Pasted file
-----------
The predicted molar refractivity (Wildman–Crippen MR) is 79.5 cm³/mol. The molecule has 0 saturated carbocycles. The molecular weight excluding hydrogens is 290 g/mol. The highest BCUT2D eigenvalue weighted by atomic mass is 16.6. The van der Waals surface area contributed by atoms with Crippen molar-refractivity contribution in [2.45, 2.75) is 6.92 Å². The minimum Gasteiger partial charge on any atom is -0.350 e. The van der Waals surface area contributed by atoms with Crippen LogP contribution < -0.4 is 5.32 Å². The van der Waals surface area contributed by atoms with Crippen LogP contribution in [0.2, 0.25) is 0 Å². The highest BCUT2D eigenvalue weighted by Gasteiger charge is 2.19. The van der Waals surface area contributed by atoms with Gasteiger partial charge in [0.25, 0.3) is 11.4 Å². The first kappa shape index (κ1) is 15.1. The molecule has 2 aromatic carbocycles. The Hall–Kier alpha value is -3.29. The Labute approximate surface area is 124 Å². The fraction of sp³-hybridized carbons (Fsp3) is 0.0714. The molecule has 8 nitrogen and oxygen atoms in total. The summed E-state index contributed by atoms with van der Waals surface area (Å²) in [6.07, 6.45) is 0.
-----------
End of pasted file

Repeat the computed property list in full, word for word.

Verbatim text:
The predicted molar refractivity (Wildman–Crippen MR) is 79.5 cm³/mol. The molecule has 0 saturated carbocycles. The molecular weight excluding hydrogens is 290 g/mol. The highest BCUT2D eigenvalue weighted by atomic mass is 16.6. The van der Waals surface area contributed by atoms with Crippen molar-refractivity contribution in [2.45, 2.75) is 6.92 Å². The minimum Gasteiger partial charge on any atom is -0.350 e. The van der Waals surface area contributed by atoms with Crippen LogP contribution < -0.4 is 5.32 Å². The van der Waals surface area contributed by atoms with Crippen LogP contribution in [0.2, 0.25) is 0 Å². The highest BCUT2D eigenvalue weighted by Gasteiger charge is 2.19. The van der Waals surface area contributed by atoms with Gasteiger partial charge in [0.25, 0.3) is 11.4 Å². The first kappa shape index (κ1) is 15.1. The molecule has 2 aromatic carbocycles. The Hall–Kier alpha value is -3.29. The Labute approximate surface area is 124 Å². The fraction of sp³-hybridized carbons (Fsp3) is 0.0714. The molecule has 8 nitrogen and oxygen atoms in total. The summed E-state index contributed by atoms with van der Waals surface area (Å²) in [6.07, 6.45) is 0.